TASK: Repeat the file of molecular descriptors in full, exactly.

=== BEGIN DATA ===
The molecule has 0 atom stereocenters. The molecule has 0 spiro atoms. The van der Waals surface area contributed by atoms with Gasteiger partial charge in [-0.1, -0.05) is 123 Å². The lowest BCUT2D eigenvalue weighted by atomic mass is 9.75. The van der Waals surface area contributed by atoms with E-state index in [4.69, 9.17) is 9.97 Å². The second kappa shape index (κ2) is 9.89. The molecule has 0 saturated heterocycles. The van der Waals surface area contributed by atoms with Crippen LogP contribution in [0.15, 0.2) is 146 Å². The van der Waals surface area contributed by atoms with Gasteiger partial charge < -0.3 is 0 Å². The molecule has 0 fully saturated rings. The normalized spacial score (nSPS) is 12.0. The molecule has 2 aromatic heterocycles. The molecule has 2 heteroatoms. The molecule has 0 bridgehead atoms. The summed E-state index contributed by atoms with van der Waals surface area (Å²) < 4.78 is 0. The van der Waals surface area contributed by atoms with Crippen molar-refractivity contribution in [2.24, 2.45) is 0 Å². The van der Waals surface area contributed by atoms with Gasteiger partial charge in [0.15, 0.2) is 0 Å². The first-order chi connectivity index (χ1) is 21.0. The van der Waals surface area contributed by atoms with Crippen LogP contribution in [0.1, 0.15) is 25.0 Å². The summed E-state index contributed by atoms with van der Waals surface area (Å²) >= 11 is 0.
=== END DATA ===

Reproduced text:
The molecule has 0 atom stereocenters. The molecule has 0 spiro atoms. The van der Waals surface area contributed by atoms with Gasteiger partial charge in [-0.1, -0.05) is 123 Å². The lowest BCUT2D eigenvalue weighted by atomic mass is 9.75. The van der Waals surface area contributed by atoms with E-state index in [4.69, 9.17) is 9.97 Å². The second kappa shape index (κ2) is 9.89. The molecule has 0 saturated heterocycles. The van der Waals surface area contributed by atoms with Crippen LogP contribution in [0.15, 0.2) is 146 Å². The van der Waals surface area contributed by atoms with Gasteiger partial charge < -0.3 is 0 Å². The molecule has 0 fully saturated rings. The normalized spacial score (nSPS) is 12.0. The molecule has 2 aromatic heterocycles. The molecule has 2 heteroatoms. The molecule has 0 bridgehead atoms. The summed E-state index contributed by atoms with van der Waals surface area (Å²) < 4.78 is 0. The van der Waals surface area contributed by atoms with Crippen molar-refractivity contribution in [2.24, 2.45) is 0 Å². The van der Waals surface area contributed by atoms with Gasteiger partial charge in [0.15, 0.2) is 0 Å². The first-order chi connectivity index (χ1) is 21.0. The van der Waals surface area contributed by atoms with Crippen LogP contribution in [0.1, 0.15) is 25.0 Å². The summed E-state index contributed by atoms with van der Waals surface area (Å²) >= 11 is 0.